CMI poll finds ‘persistent workplace discrimination in the UK’

Over half of UK employees polled by the Chartered Management Institute in March this year have reported having witnessed or experienced discrimination in the workplace.

The poll of 2,066 UK-based staff (not in management roles) suggests that 41% had themselves been discriminated against at work due to their identity. Some 52% reported having been overlooked for workplace opportunities because of it.

Harassment and bullying in the workplace were more commonly reported by those identifying as LGBTQ+ (38%) and those from black backgrounds (35%).

This “persistent level of exclusion…is holding back the British economy and public services”, according to the professional body.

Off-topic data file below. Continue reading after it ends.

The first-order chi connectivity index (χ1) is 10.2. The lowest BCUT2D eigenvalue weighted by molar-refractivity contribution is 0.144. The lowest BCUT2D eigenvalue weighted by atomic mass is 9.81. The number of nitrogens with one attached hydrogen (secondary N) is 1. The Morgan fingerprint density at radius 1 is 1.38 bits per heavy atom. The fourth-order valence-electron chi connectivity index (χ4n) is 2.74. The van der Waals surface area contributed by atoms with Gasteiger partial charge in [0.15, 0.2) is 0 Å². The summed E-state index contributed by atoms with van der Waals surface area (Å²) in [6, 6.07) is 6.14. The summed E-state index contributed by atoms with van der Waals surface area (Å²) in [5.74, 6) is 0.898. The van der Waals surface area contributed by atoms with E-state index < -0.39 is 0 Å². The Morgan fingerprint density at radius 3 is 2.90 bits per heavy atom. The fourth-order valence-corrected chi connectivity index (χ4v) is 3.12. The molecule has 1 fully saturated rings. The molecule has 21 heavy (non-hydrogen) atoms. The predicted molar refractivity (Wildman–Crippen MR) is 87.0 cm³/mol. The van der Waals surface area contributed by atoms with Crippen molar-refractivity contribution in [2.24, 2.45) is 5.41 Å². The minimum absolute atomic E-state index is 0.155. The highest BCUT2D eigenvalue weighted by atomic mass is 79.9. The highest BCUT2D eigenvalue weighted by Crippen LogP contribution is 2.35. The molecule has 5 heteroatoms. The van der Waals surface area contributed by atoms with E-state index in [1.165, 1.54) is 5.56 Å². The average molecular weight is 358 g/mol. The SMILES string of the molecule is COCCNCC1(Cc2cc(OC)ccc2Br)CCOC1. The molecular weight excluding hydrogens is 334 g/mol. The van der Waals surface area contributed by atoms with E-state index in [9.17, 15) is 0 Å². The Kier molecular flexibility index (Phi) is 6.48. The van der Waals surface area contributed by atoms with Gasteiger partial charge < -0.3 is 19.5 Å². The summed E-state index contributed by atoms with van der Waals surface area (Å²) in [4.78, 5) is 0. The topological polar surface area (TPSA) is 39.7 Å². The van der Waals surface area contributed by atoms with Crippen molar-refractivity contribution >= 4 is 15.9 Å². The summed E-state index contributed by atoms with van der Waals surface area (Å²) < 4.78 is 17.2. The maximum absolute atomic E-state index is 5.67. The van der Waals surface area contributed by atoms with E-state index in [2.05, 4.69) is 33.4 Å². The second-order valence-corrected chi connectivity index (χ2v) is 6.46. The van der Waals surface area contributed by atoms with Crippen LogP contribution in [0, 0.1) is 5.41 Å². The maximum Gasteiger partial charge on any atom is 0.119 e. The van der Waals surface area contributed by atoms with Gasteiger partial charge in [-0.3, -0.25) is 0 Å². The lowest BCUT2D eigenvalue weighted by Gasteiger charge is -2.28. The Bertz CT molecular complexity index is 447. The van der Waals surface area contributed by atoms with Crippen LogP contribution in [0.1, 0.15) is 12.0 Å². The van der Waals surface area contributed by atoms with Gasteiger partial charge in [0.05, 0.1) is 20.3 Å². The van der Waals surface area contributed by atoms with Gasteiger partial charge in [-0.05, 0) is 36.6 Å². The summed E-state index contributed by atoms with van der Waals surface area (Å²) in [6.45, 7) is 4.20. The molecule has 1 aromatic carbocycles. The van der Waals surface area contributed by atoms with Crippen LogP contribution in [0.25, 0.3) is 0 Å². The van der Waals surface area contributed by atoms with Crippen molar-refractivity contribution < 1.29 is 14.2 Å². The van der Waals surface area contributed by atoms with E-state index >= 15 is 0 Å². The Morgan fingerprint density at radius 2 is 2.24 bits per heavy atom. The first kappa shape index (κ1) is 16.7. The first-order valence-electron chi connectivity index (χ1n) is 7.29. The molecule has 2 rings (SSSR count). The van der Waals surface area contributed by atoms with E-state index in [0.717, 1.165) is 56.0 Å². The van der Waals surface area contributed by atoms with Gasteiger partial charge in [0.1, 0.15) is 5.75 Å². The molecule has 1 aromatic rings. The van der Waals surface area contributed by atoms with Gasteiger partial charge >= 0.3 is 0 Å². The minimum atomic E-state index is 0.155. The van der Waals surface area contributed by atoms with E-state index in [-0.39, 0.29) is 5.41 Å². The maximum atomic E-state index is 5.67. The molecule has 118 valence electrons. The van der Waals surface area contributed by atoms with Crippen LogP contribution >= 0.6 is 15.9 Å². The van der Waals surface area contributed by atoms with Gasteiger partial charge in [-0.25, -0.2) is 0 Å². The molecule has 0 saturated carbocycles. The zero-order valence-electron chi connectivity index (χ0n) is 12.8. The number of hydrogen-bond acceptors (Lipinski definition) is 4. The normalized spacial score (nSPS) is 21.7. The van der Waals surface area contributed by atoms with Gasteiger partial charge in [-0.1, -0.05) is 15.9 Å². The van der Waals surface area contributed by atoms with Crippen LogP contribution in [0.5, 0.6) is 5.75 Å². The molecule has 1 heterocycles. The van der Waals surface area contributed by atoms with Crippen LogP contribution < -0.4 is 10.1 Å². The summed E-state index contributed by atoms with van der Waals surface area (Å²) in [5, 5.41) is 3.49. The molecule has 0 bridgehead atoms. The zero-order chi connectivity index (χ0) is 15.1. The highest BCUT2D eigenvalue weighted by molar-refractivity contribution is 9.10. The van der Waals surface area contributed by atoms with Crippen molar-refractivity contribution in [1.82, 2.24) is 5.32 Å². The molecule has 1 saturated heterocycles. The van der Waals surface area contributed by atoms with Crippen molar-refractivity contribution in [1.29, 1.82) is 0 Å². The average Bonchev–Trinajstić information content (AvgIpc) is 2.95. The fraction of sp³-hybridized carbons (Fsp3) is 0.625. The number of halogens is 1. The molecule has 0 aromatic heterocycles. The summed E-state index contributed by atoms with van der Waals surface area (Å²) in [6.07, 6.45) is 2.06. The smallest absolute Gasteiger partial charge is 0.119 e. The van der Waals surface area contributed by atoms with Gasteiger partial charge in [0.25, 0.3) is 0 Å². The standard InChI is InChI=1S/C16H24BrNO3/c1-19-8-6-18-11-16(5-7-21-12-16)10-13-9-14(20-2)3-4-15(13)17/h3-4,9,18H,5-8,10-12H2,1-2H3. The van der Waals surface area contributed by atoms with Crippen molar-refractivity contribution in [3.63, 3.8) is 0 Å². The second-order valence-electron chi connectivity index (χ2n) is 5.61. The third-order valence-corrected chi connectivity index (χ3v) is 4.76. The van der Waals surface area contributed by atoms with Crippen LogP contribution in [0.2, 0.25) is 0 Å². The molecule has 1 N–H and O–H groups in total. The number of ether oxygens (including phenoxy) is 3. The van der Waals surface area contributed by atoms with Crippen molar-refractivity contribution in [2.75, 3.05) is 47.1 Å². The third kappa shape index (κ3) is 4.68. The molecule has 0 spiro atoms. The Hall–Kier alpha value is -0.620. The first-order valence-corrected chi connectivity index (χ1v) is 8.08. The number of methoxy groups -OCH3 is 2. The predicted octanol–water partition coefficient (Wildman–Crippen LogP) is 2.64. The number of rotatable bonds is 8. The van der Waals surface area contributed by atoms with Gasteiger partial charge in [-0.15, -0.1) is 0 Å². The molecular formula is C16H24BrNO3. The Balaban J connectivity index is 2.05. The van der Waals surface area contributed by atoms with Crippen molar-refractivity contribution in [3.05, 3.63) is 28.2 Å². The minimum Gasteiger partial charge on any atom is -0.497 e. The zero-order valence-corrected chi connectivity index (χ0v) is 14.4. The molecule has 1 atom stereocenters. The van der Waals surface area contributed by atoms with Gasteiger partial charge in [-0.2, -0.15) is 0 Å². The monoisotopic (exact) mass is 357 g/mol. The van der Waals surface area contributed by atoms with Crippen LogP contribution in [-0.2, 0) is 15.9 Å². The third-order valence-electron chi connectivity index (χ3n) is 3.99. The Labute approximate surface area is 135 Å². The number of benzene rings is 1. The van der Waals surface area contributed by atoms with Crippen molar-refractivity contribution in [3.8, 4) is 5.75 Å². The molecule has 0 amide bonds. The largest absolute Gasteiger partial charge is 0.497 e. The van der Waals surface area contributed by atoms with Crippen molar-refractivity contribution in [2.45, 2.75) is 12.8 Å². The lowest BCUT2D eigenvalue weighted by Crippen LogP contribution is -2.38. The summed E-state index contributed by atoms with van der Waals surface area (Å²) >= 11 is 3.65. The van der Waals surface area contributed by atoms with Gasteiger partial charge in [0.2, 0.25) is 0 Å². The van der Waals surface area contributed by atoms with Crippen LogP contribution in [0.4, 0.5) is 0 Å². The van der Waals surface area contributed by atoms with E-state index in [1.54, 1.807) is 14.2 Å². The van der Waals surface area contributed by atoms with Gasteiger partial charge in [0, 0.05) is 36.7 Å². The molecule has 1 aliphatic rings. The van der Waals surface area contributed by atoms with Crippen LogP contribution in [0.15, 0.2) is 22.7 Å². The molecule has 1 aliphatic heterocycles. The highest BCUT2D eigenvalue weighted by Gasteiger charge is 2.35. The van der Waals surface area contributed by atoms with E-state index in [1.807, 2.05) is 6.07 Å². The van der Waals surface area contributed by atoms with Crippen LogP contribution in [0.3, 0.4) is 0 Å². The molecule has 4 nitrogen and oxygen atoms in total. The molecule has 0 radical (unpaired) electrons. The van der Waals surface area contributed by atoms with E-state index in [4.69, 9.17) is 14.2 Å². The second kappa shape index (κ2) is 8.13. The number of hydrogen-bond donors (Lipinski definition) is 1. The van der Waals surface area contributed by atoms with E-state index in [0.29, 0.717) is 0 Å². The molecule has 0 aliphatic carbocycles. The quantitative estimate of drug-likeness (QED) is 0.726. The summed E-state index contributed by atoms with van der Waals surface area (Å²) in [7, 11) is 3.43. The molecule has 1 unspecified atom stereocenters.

Ann Francke, chief executive of CMI, commented: “It's really quite simple: this data is a wake up call not just for fairness but on the future success of UK business and public services. Let's be frank: progress is evident but painfully slow. We can't afford to wait two generations to harness all of our available talent, given the economic, societal and environmental challenges we face.

“We know that inclusive organisations are more likely to be successful: more innovative, higher performing, responsive to the needs of their customers and communities, and better able to face an uncertain future by harnessing greater opportunities.

“This research reveals that although some progress has been made, employers and managers must strive to go much further than paying lip service to EDI, and commit to addressing the inequalities that exist. Passive compliance is not enough. Active leadership is required to enable UK organisations to face the future."

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